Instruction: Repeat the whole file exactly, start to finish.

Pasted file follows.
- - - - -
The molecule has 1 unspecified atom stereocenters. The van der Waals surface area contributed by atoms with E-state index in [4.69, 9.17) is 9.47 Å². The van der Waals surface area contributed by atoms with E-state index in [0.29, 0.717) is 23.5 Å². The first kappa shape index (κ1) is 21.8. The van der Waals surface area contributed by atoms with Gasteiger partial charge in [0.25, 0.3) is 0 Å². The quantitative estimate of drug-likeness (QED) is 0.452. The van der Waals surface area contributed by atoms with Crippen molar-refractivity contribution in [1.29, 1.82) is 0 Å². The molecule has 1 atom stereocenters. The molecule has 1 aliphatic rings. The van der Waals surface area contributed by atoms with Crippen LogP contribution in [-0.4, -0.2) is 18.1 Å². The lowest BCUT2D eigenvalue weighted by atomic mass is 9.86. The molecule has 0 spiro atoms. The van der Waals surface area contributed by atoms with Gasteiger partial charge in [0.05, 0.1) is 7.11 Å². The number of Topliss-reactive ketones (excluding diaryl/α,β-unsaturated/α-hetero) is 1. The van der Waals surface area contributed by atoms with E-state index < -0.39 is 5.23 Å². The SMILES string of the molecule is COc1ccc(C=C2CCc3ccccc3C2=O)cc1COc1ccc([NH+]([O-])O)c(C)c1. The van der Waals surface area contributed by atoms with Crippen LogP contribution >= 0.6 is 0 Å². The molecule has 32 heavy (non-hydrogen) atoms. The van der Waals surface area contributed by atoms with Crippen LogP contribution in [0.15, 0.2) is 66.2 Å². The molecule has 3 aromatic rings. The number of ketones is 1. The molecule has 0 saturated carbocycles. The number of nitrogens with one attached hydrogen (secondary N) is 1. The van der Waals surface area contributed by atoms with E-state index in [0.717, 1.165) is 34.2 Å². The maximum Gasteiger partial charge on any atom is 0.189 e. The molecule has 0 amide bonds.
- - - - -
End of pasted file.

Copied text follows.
The molecule has 1 unspecified atom stereocenters. The van der Waals surface area contributed by atoms with E-state index in [4.69, 9.17) is 9.47 Å². The van der Waals surface area contributed by atoms with E-state index in [0.29, 0.717) is 23.5 Å². The first kappa shape index (κ1) is 21.8. The van der Waals surface area contributed by atoms with Gasteiger partial charge in [0.25, 0.3) is 0 Å². The quantitative estimate of drug-likeness (QED) is 0.452. The van der Waals surface area contributed by atoms with Crippen molar-refractivity contribution in [1.29, 1.82) is 0 Å². The molecule has 1 atom stereocenters. The molecule has 1 aliphatic rings. The van der Waals surface area contributed by atoms with Crippen LogP contribution in [-0.4, -0.2) is 18.1 Å². The lowest BCUT2D eigenvalue weighted by atomic mass is 9.86. The molecule has 0 spiro atoms. The van der Waals surface area contributed by atoms with Gasteiger partial charge in [0.05, 0.1) is 7.11 Å². The number of Topliss-reactive ketones (excluding diaryl/α,β-unsaturated/α-hetero) is 1. The van der Waals surface area contributed by atoms with E-state index < -0.39 is 5.23 Å². The SMILES string of the molecule is COc1ccc(C=C2CCc3ccccc3C2=O)cc1COc1ccc([NH+]([O-])O)c(C)c1. The van der Waals surface area contributed by atoms with Crippen LogP contribution >= 0.6 is 0 Å². The molecule has 32 heavy (non-hydrogen) atoms. The van der Waals surface area contributed by atoms with Crippen LogP contribution in [0.15, 0.2) is 66.2 Å². The molecule has 3 aromatic rings. The number of ketones is 1. The molecule has 0 saturated carbocycles. The number of nitrogens with one attached hydrogen (secondary N) is 1. The van der Waals surface area contributed by atoms with E-state index in [0.717, 1.165) is 34.2 Å². The maximum Gasteiger partial charge on any atom is 0.189 e. The molecule has 0 amide bonds.